How often and where should we meet?

Board members often feel pressed for time. They don’t necessarily prefer to spend days attending a meeting on the other side of the country or even hours driving across town.

Streamlining board governance often includes reducing the number of board meetings and making each meeting more efficient through the use of consent agendas, the absence of routine committee reports, and a focus on major organizational matters rather than operational issues .

A board should meet only as many times as are required to fulfill its role. According to a survey by BoardSource, the largest percentage of boards (41 percent) meets monthly. One in four boards (25 percent) meets bimonthly, with a similar percentage meeting quarterly (24 percent).

Most state laws require an annual meeting at which board members and officers are elected and other necessary business is carried out. Few boards, however, can fulfill their fiduciary duties adequately by meeting only once a year. It may be necessary to meet monthly in the first phase of organizational life, then reduce the frequency to whatever is appropriate for each following phase of the organization’s lifecycle. National or international organizations may convene their boards only a few times per year, although the meetings may last a full two days, and then communicate via conference call or electronically between meetings.

Technology can improve communications and reduce the number of live meetings necessary to get the same amount of work done . Some organizations, for example, keep the same number of meetings but don’t always hold them face to face. They might hold half of their annual meetings in person and half via audioconference. Others use private online forums or listservs that allow for discussion and informal consensus in advance of the official meeting.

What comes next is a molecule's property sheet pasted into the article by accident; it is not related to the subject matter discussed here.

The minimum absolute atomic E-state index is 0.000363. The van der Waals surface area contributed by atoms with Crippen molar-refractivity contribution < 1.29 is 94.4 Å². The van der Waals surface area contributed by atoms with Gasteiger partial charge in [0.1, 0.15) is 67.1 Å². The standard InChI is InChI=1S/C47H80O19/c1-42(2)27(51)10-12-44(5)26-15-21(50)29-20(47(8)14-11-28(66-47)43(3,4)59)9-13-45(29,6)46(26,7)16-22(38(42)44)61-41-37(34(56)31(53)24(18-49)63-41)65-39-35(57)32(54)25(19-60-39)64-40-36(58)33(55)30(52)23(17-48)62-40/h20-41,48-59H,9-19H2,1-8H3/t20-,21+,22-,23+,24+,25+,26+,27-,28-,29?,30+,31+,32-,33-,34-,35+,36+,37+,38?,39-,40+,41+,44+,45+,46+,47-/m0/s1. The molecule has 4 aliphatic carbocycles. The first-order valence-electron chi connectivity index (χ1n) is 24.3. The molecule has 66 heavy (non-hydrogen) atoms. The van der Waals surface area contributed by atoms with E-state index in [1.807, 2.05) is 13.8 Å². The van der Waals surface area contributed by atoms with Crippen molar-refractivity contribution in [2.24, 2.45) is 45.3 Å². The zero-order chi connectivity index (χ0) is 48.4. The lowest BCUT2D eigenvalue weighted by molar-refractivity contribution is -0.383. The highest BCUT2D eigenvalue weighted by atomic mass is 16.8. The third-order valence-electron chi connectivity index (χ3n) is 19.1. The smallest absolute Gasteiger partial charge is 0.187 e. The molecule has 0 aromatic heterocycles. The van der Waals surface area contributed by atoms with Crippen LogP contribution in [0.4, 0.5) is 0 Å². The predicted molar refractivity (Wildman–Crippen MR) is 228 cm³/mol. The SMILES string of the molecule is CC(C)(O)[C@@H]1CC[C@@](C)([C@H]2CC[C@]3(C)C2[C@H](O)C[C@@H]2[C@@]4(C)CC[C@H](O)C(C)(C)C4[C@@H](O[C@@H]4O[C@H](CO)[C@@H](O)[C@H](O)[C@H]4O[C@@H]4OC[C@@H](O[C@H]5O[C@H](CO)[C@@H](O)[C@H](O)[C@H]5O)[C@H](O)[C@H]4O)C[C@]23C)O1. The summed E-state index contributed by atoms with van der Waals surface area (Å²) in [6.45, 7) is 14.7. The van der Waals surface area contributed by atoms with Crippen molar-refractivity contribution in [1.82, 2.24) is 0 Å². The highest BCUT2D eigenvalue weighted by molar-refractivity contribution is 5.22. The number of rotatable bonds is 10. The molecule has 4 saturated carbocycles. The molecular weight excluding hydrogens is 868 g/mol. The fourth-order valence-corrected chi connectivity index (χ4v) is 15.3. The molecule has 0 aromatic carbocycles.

As for the physical setting of a board meeting, it should be conducive to large-group work. Perhaps the conference room at the organization’s headquarters fills that bill but a change of scenery once in a while can spark new ways of thinking among board members.

Here are some inventive ways and places to hold board meetings:

A city hall hearing room for a briefing on demographic and economic trends

A tour of the organization’s facility with several “briefing stops” along the way

A visit to a program site where the organization is working

A retreat center in tranquil surroundings conducive to strategic thinking

A place to observe staff members serving the primary beneficiaries of the organization

A high-tech conference room at a local business

A bus tour of sites being served by the organization, with business conducted on the bus

The objective is to make the meeting memorable. Even if the board meeting takes place in a drab conference room, it might include the following:

Informal time for fellowship.

Staff presentations on specific programs or initiatives.

Committee meetings held before or after. (Board members who are already onsite for a board meeting may appreciate this efficiency. The committee, however, should not prepare any resolutions or recommendations for the board meeting immediately following.)

Governance training, including board self-assessment.

The opportunity to meet and mingle with staff, clients, and vendors.

Briefings on the environment in which the organization operates, including other nonprofits, the community, and the local economy.

Bulletin boards with special displays.

Business sessions for formal decisions.

Brainstorming sessions to think about emerging trends and the organization’s future.

An executive session.


1. Board chair, ask each board member to write down how many meetings per year seem ideal for the organization at this stage in its lifecycle. Average the number and discuss the results.

2. Board members, at least once a year, hold a board meeting in a different or unique location.